We spent time with Luci Baines Johnson on the banks of the river that runs through the Johnson Family Ranch, while she told us about her father’s success in bringing electricity to rural Texas. I shared haircare tips with the Air Force Officer essay-writer, and applauded her when she was named CEO of a major publicly traded company. We identified income inequality as a deeply shared concern despite our political differences, and agreed to continue to argue over and work together towards a solution in the years ahead.
We met three American presidents.
Over the course of these months I discovered that I do have a sort of faith — in the goodness of people, in public service, and in those moments of pure providence when our lives and our futures make complete and utter sense, if only for a moment. I realized that in that I had everything in common with the faithful.
And surely it was “beshert” that in April I was seated with President Clinton for dinner just hours before my grandfather’s death, and that together we told my PLS classmates about that day at the White House when he awarded my grandfather the Presidential Medal of Freedom. Because how else would I have come home from my grandfather’s shiva several days later to a handwritten note from President Clinton in his careful cursive, saying “I liked and admired Gene so much, and am glad I saw you just before he took his leave.” A note which I will pass on to my son and daughter, as a reminder of the mandate to continue my grandfather’s work in this world in whatever way they are best able, appreciative of the Constitution’s promise to “secure the Blessings of Liberty to ourselves and our Posterity.”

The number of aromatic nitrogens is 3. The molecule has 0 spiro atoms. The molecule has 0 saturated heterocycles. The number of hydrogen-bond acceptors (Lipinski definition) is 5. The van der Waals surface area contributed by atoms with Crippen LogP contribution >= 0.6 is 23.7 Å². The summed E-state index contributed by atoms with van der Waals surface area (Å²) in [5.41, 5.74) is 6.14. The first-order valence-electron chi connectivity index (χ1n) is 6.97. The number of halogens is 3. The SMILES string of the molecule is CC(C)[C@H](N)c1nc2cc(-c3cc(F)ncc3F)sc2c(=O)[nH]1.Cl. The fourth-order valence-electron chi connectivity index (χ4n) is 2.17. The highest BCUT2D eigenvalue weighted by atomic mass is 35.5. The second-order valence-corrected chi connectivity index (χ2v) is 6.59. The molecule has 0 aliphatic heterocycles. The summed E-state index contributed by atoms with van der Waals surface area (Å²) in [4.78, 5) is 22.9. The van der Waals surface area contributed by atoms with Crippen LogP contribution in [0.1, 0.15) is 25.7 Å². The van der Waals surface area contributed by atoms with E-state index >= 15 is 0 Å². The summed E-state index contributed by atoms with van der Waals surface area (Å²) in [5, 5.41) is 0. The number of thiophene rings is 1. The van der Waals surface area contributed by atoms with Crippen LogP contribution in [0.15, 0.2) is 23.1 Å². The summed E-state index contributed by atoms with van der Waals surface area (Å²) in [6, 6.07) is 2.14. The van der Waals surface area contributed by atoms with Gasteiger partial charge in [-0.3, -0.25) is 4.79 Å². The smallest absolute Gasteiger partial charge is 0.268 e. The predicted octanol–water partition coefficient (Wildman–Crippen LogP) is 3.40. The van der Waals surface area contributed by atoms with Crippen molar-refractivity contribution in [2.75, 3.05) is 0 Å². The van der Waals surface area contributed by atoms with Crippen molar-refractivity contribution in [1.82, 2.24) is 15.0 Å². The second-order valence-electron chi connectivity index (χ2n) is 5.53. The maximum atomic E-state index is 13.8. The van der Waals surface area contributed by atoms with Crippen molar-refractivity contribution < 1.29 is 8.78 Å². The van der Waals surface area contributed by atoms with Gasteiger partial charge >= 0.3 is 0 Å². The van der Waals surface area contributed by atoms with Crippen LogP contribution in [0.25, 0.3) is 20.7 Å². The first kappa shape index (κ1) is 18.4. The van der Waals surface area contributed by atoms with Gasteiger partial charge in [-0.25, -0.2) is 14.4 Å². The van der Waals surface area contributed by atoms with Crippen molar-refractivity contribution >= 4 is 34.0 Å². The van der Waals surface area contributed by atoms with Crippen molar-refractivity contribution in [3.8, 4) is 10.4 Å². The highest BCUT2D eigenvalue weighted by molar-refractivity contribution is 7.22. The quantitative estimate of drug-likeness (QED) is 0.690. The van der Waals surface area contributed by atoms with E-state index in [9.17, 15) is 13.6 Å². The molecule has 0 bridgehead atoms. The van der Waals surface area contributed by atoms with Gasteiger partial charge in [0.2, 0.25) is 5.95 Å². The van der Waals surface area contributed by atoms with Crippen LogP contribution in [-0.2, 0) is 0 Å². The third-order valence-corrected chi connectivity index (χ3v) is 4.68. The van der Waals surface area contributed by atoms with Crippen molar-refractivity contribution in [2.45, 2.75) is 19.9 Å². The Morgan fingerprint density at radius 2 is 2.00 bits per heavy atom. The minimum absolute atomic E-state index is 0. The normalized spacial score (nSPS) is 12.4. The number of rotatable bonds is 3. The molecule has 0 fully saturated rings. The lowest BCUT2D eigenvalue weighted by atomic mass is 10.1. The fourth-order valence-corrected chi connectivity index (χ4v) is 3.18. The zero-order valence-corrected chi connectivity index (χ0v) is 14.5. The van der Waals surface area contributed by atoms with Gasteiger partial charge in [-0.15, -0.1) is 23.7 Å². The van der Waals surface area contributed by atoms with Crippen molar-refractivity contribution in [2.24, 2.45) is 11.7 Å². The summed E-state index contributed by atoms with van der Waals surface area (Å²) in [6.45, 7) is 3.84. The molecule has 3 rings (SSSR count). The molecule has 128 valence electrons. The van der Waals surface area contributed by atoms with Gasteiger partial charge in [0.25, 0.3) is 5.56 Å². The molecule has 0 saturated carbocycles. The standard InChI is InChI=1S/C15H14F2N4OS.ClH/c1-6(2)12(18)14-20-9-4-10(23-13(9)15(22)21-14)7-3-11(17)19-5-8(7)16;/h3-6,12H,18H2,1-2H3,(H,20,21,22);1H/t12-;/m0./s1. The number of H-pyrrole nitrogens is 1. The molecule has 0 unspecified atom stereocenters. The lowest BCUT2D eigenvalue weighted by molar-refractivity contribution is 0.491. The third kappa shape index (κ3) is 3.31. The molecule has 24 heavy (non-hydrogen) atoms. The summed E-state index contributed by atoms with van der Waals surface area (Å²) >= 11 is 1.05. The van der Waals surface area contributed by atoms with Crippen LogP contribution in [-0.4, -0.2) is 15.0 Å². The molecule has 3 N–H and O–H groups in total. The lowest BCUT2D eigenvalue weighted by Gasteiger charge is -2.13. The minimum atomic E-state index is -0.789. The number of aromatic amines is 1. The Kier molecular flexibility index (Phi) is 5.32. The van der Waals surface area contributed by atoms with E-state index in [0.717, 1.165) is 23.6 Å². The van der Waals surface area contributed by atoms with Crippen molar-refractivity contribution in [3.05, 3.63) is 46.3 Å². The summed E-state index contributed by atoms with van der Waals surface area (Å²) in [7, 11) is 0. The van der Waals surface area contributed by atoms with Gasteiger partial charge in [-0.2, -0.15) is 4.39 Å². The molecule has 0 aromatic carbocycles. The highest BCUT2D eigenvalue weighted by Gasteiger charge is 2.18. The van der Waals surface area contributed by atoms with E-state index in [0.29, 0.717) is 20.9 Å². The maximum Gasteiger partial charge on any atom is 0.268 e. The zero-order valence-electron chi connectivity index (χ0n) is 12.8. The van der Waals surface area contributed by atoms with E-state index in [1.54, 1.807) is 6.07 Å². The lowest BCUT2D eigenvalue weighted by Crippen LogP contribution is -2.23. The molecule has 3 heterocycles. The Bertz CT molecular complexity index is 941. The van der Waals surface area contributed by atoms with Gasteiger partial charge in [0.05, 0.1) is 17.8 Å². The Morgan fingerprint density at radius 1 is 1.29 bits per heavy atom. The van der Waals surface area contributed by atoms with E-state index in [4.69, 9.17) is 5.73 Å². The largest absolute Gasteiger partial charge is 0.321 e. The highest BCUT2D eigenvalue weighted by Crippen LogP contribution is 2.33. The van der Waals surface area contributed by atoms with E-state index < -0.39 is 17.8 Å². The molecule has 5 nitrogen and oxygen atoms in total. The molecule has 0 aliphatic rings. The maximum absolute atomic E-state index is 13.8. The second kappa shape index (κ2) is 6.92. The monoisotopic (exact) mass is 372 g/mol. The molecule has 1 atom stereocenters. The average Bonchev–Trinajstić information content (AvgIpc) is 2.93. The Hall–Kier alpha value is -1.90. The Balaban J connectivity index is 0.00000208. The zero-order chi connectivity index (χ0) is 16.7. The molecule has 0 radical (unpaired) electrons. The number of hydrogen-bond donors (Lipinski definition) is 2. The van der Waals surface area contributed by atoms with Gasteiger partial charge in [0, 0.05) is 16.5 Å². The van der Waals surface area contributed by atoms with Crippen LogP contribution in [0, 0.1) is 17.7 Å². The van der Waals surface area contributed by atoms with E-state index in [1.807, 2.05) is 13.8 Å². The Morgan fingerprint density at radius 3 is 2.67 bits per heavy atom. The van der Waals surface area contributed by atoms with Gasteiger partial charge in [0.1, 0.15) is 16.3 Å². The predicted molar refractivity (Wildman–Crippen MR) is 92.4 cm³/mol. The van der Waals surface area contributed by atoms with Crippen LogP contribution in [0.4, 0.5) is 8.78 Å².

Lucy Jane Lang, special counsel for Policy and Projects and director of D.A.N.Y. Academy, New York County District Attorney’s Office, is developing a semester-long liberal arts style seminar for prosecutors from the Manhattan District Attorney’s Office and soon-to-be-released inmates at Queensboro Correctional Facility. The participants will study and discuss criminal justice issues and together generate ideas for policy reform. All participants will conclude the semester with a deepened understanding of one another, countering the tension between law enforcement and the community it serves.